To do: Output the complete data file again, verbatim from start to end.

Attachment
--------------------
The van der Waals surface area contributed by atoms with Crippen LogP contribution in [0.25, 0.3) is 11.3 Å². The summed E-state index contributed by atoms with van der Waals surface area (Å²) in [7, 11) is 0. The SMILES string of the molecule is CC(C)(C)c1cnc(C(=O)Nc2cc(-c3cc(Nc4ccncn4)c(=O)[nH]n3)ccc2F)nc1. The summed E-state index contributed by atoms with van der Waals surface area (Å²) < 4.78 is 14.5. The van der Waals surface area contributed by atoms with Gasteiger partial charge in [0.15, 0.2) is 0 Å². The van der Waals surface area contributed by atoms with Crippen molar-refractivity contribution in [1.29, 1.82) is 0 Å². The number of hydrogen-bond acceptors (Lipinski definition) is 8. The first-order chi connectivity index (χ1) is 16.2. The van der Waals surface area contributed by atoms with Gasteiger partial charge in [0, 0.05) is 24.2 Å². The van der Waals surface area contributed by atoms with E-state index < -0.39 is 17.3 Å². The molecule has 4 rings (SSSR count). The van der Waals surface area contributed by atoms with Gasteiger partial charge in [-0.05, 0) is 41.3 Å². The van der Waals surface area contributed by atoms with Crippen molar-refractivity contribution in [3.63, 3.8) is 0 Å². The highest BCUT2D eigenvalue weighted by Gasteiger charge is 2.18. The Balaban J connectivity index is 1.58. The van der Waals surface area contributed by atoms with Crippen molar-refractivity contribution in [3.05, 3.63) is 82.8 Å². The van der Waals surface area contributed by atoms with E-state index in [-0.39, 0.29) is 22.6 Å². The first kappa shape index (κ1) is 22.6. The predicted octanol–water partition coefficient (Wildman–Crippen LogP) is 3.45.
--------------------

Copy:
The van der Waals surface area contributed by atoms with Crippen LogP contribution in [0.25, 0.3) is 11.3 Å². The summed E-state index contributed by atoms with van der Waals surface area (Å²) in [7, 11) is 0. The SMILES string of the molecule is CC(C)(C)c1cnc(C(=O)Nc2cc(-c3cc(Nc4ccncn4)c(=O)[nH]n3)ccc2F)nc1. The summed E-state index contributed by atoms with van der Waals surface area (Å²) < 4.78 is 14.5. The van der Waals surface area contributed by atoms with Gasteiger partial charge in [0.15, 0.2) is 0 Å². The van der Waals surface area contributed by atoms with Crippen molar-refractivity contribution in [1.29, 1.82) is 0 Å². The number of hydrogen-bond acceptors (Lipinski definition) is 8. The first-order chi connectivity index (χ1) is 16.2. The van der Waals surface area contributed by atoms with Gasteiger partial charge in [0, 0.05) is 24.2 Å². The van der Waals surface area contributed by atoms with E-state index < -0.39 is 17.3 Å². The molecule has 4 rings (SSSR count). The van der Waals surface area contributed by atoms with Gasteiger partial charge in [-0.05, 0) is 41.3 Å². The van der Waals surface area contributed by atoms with Crippen molar-refractivity contribution in [3.63, 3.8) is 0 Å². The highest BCUT2D eigenvalue weighted by Gasteiger charge is 2.18. The Balaban J connectivity index is 1.58. The van der Waals surface area contributed by atoms with Crippen molar-refractivity contribution in [3.05, 3.63) is 82.8 Å². The van der Waals surface area contributed by atoms with E-state index in [-0.39, 0.29) is 22.6 Å². The first kappa shape index (κ1) is 22.6. The predicted octanol–water partition coefficient (Wildman–Crippen LogP) is 3.45.